In March this year, the government also granted permanent commission to women in all 10 branches of the army — even to those who had joined the army through the Short Service Commission Women (non-technical) entry scheme announced in 1992.
Now: The Corps of Military Police is the Indian Army’s internal police organisation, which handles traffic, enforces discipline, law and order, and checks civilians passing through army encampments. The CMP is also trained to handle prisoners of war.
Danvir Singh, associate editor of the Indian Defence Review and a retired colonel, believes this move will allow the army to create an image of being gender equal. “This is also a way to show that India is a progressive country,” he says. Singh explains that combat roles for women are not a possibility for now due to a lack of “logistical infrastructure”. “The military police operate at the divisional level, where the infrastructure required to sustain women is available,” he says.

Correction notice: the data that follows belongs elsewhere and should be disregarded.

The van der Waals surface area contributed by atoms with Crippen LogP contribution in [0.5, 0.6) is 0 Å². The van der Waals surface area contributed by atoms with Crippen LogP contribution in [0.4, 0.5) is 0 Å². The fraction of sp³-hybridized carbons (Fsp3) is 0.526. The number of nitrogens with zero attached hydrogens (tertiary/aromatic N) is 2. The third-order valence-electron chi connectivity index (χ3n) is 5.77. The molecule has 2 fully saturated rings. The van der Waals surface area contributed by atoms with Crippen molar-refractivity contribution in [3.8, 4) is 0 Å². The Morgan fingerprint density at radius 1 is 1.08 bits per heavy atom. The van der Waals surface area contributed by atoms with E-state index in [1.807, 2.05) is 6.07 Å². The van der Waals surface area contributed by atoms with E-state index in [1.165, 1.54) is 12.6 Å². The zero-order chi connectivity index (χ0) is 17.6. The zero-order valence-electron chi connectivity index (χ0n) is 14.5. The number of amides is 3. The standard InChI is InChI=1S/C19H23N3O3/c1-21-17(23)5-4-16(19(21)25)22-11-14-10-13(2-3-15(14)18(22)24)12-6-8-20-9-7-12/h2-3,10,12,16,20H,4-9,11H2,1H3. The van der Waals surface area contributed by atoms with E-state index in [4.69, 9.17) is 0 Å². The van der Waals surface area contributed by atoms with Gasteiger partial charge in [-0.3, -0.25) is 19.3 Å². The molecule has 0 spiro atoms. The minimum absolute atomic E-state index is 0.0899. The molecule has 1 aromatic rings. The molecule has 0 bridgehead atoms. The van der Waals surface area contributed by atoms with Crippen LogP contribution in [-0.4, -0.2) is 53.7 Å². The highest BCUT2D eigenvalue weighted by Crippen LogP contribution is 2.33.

Raghavan says the integration of women with men in the armed forces has been a historical bone of contention. This scepticism was there even when women were first inducted as officers in non-medical branches of the army. Hopefully, through their induction as jawans, male soldiers at all levels will get more accustomed to their presence in the army. And the glass ceiling will one day get shattered.